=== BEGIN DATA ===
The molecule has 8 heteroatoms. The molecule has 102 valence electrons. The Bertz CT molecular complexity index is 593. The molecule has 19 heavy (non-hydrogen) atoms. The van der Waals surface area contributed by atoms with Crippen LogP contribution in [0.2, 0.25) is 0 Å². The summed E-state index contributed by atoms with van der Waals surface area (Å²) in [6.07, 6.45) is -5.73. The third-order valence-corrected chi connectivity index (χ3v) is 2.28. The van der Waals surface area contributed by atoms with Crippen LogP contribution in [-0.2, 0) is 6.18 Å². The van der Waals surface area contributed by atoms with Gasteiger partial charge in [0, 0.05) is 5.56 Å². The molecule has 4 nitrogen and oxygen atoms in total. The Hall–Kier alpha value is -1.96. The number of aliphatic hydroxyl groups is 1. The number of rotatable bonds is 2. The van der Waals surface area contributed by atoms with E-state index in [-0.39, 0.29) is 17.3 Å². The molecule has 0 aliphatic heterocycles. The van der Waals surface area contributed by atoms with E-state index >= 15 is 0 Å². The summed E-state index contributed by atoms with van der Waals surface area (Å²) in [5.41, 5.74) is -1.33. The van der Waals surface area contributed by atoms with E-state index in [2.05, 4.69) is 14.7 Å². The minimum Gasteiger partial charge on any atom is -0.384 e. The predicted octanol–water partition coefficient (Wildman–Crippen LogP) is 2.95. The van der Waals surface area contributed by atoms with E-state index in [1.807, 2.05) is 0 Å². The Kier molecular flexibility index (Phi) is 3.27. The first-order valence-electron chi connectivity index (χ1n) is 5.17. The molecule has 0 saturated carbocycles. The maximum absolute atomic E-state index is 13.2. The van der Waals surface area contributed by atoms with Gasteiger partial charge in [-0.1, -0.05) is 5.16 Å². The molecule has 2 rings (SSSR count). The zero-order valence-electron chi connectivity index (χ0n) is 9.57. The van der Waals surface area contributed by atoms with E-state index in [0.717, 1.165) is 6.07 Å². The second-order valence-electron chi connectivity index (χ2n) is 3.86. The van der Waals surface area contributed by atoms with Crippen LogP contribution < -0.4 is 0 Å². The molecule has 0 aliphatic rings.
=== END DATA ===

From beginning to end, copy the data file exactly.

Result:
The molecule has 8 heteroatoms. The molecule has 102 valence electrons. The Bertz CT molecular complexity index is 593. The molecule has 19 heavy (non-hydrogen) atoms. The van der Waals surface area contributed by atoms with Crippen LogP contribution in [0.2, 0.25) is 0 Å². The summed E-state index contributed by atoms with van der Waals surface area (Å²) in [6.07, 6.45) is -5.73. The third-order valence-corrected chi connectivity index (χ3v) is 2.28. The van der Waals surface area contributed by atoms with Crippen LogP contribution in [-0.2, 0) is 6.18 Å². The van der Waals surface area contributed by atoms with Gasteiger partial charge in [0, 0.05) is 5.56 Å². The molecule has 4 nitrogen and oxygen atoms in total. The Hall–Kier alpha value is -1.96. The number of aliphatic hydroxyl groups is 1. The number of rotatable bonds is 2. The van der Waals surface area contributed by atoms with E-state index in [-0.39, 0.29) is 17.3 Å². The molecule has 0 aliphatic heterocycles. The van der Waals surface area contributed by atoms with E-state index >= 15 is 0 Å². The summed E-state index contributed by atoms with van der Waals surface area (Å²) in [5.41, 5.74) is -1.33. The van der Waals surface area contributed by atoms with E-state index in [2.05, 4.69) is 14.7 Å². The minimum Gasteiger partial charge on any atom is -0.384 e. The predicted octanol–water partition coefficient (Wildman–Crippen LogP) is 2.95. The van der Waals surface area contributed by atoms with E-state index in [1.807, 2.05) is 0 Å². The Kier molecular flexibility index (Phi) is 3.27. The first-order valence-electron chi connectivity index (χ1n) is 5.17. The molecule has 0 saturated carbocycles. The maximum absolute atomic E-state index is 13.2. The van der Waals surface area contributed by atoms with Gasteiger partial charge in [-0.1, -0.05) is 5.16 Å². The molecule has 2 rings (SSSR count). The zero-order valence-electron chi connectivity index (χ0n) is 9.57. The van der Waals surface area contributed by atoms with E-state index in [0.717, 1.165) is 6.07 Å². The second-order valence-electron chi connectivity index (χ2n) is 3.86. The van der Waals surface area contributed by atoms with Crippen LogP contribution < -0.4 is 0 Å². The molecule has 0 aliphatic rings.